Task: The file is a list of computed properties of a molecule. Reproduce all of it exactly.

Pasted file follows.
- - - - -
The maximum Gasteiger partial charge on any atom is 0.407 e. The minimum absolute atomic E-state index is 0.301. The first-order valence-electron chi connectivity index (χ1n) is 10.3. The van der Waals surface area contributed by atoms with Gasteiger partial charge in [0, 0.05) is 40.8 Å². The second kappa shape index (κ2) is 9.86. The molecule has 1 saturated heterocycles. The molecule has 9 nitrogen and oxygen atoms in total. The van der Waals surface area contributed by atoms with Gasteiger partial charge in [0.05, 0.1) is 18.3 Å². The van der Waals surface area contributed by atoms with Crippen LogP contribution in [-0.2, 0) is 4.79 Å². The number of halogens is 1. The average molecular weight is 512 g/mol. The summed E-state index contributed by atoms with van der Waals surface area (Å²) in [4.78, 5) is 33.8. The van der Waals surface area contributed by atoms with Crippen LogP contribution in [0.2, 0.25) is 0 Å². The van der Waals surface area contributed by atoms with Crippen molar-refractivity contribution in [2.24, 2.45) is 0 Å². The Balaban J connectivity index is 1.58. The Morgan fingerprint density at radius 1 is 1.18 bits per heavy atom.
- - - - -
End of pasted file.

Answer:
The maximum Gasteiger partial charge on any atom is 0.407 e. The minimum absolute atomic E-state index is 0.301. The first-order valence-electron chi connectivity index (χ1n) is 10.3. The van der Waals surface area contributed by atoms with Gasteiger partial charge in [0, 0.05) is 40.8 Å². The second kappa shape index (κ2) is 9.86. The molecule has 1 saturated heterocycles. The molecule has 9 nitrogen and oxygen atoms in total. The van der Waals surface area contributed by atoms with Gasteiger partial charge in [0.05, 0.1) is 18.3 Å². The van der Waals surface area contributed by atoms with Crippen LogP contribution in [-0.2, 0) is 4.79 Å². The number of halogens is 1. The average molecular weight is 512 g/mol. The summed E-state index contributed by atoms with van der Waals surface area (Å²) in [4.78, 5) is 33.8. The van der Waals surface area contributed by atoms with Crippen LogP contribution in [0.2, 0.25) is 0 Å². The van der Waals surface area contributed by atoms with Crippen molar-refractivity contribution in [2.24, 2.45) is 0 Å². The Balaban J connectivity index is 1.58. The Morgan fingerprint density at radius 1 is 1.18 bits per heavy atom.